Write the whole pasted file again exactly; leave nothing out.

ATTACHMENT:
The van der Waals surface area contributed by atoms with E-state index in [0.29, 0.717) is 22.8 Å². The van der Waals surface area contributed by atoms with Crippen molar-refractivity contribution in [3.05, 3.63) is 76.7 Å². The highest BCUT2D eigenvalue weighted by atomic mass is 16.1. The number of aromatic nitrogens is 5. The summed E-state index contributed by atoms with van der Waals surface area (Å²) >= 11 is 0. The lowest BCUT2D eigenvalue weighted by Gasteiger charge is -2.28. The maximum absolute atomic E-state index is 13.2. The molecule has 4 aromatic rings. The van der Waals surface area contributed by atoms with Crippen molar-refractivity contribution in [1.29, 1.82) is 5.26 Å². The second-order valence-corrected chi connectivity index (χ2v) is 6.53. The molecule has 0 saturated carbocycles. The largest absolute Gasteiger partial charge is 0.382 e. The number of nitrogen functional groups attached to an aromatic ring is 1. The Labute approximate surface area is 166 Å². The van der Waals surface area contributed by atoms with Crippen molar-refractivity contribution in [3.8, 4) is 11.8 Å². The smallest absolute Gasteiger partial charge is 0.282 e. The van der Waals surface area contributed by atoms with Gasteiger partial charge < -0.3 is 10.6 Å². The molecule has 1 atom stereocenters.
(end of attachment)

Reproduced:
The van der Waals surface area contributed by atoms with E-state index in [0.29, 0.717) is 22.8 Å². The van der Waals surface area contributed by atoms with Crippen molar-refractivity contribution in [3.05, 3.63) is 76.7 Å². The highest BCUT2D eigenvalue weighted by atomic mass is 16.1. The number of aromatic nitrogens is 5. The summed E-state index contributed by atoms with van der Waals surface area (Å²) >= 11 is 0. The lowest BCUT2D eigenvalue weighted by Gasteiger charge is -2.28. The maximum absolute atomic E-state index is 13.2. The molecule has 4 aromatic rings. The van der Waals surface area contributed by atoms with Crippen molar-refractivity contribution in [1.29, 1.82) is 5.26 Å². The second-order valence-corrected chi connectivity index (χ2v) is 6.53. The molecule has 0 saturated carbocycles. The largest absolute Gasteiger partial charge is 0.382 e. The number of nitrogen functional groups attached to an aromatic ring is 1. The Labute approximate surface area is 166 Å². The van der Waals surface area contributed by atoms with Crippen molar-refractivity contribution in [3.8, 4) is 11.8 Å². The smallest absolute Gasteiger partial charge is 0.282 e. The van der Waals surface area contributed by atoms with Gasteiger partial charge < -0.3 is 10.6 Å². The molecule has 1 atom stereocenters.